From what i can see, there isnt any light (especially compared to seeing what 1 degree looked like on the twin tips). But on a couple of spots where ive had the file remove some material, i can see a speck of light.

I just realised i should be making sure its actually diagonal corner to corner across TFC (as per their video), so that probably isn't helping. But when you say not touching the edge, can you clarify? I was referring to how there seems to be a notable difference between the height of the metal on the TFC thats hanging over the edge, and the edge itself, and you can see this in the photos. I figure when its closer to 1 degree, the two are going to line up more than that.

 

Ah the hardness might explain why im getting a dramatically different sound from these than the other set of skis.

 

Would a 100 grit moonflex be the right thing to go over it with? My pocket svst arkansas only just fits the beveller so i can try that too. Tomorrow though, its nearly midnight.

 

Any comments on the scratching of the base though? that concerns me a bit. Or is this normal and you don't need to be worried about protecting your base from a file/stones scratching it?

post #66 of 75
You're cutting the edge and the plastic. The edge was likely already at one degree or more. Now filing just goes into the ptex since the edge is already done. Doesnt take a lot to file qse edges

Dont have people "detune" skis. Its good they only used sandpaper but edges can be ruined by detuning. That technique is more for straight skis. Shape skis should not be detuned and you should avoid places that suggest it. Its likely your base of the ski is not flat or there was a burr on the edge.
post #67 of 75
Quote:
Originally Posted by Tog View Post

You're cutting the edge and the plastic. The edge was likely already at one degree or more. Now filing just goes into the ptex since the edge is already done. Doesnt take a lot to file qse edges

Dont have people "detune" skis. Its good they only used sandpaper but edges can be ruined by detuning. That technique is more for straight skis. Shape skis should not be detuned and you should avoid places that suggest it. Its likely your base of the ski is not flat or there was a burr on the edge.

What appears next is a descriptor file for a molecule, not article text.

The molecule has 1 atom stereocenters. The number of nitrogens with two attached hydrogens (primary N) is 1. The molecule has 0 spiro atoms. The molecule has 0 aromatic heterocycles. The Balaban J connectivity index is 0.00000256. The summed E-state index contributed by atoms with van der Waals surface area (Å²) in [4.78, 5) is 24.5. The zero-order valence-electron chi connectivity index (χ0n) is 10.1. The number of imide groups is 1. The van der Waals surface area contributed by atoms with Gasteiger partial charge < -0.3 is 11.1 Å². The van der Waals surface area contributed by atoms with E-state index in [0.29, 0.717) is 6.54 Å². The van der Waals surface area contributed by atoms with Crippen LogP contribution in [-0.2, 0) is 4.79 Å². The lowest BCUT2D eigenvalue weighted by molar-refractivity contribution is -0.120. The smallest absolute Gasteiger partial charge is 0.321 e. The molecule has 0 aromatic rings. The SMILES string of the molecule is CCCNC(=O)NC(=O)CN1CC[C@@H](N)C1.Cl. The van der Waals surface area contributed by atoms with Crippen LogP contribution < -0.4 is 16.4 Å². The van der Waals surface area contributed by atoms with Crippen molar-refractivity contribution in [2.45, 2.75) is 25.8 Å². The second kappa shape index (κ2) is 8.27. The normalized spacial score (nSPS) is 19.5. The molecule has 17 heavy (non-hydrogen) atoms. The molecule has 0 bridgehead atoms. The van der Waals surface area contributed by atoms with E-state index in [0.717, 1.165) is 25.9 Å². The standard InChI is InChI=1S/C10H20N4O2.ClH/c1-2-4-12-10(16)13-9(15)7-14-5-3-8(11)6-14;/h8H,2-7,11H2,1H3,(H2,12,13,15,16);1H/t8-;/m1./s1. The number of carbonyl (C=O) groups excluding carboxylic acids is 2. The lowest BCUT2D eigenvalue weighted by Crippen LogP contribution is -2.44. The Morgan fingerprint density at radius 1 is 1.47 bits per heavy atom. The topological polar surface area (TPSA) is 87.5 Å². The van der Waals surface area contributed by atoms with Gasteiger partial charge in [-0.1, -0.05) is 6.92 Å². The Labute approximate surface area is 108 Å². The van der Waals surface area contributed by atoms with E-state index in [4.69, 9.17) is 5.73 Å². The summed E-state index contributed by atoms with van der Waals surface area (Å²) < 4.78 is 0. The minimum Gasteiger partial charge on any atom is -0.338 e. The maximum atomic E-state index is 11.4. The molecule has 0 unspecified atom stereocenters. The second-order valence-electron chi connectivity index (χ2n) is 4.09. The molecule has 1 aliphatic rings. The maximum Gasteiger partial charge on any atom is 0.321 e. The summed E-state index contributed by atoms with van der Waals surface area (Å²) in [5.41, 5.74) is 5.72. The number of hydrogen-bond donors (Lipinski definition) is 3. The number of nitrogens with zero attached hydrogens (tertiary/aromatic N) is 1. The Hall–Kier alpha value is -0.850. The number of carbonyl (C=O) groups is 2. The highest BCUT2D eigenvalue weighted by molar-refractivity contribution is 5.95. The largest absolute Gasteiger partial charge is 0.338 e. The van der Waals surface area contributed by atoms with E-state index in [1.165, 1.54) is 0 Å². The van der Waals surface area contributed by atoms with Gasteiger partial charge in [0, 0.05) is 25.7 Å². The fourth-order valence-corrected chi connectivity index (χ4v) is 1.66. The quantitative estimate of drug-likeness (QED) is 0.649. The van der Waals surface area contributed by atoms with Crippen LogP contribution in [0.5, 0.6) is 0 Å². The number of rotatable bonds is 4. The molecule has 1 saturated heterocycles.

A Hanging burr! 

 

Take an arkansas stone or surgical stone (not a gummi stone) place it flat against the base edge (best to do this with the ski in a vise side edge up bases away from you ) and make a couple medium pressure passes making sure to keep the stone flat to the base edge. It is best if about 1/4 to 1/3 the stone is above the side edge and use your thumb as a guide on the sidewall. . 

 

99.9% tof the time the shop does not do this. (Ignorance usually!) Not removing the hanging burr created by tuning the side edges will cause exactly the symptoms you have described.


Edited by Atomicman - 8/14/14 at 8:55am
post #68 of 75
Thread Starter 

I might just get a better shop to set the angles correctly and if they deem a stone grind has to be done for this, so be it. But i'm going to take another look tonight.

 

When you look at those photos though, wouldn't you expect to see less of a gap between the file and the base beveller below it if it was already at 1 degree or more? And you would see less of the edge too? About half a millimetre is visible in photos 2 and 4.

I would expect after using that 1 degree base bevel for the two to be very close together.

 

The hanging burr also sounds like a plausible theory.

post #69 of 75
I really can't tell anything from the Dropbox pictures, sorry. Get a carpenter's square or metal ruler, anything straight, because the file is really hard to figure out.

From the picture you posted, it looks like you've decreased the base bevel. When you cut into the p-tex with the file, you're filing the metal starting from the side furthest from the edge of the ski. If you were to run a felt tip pen along the edge and then use the file, you'd see the ink staying on the outer part of the edge, and as you kept filing into the base more and more of the ink would come off, until it was all gone and the bevel would be pretty much zero.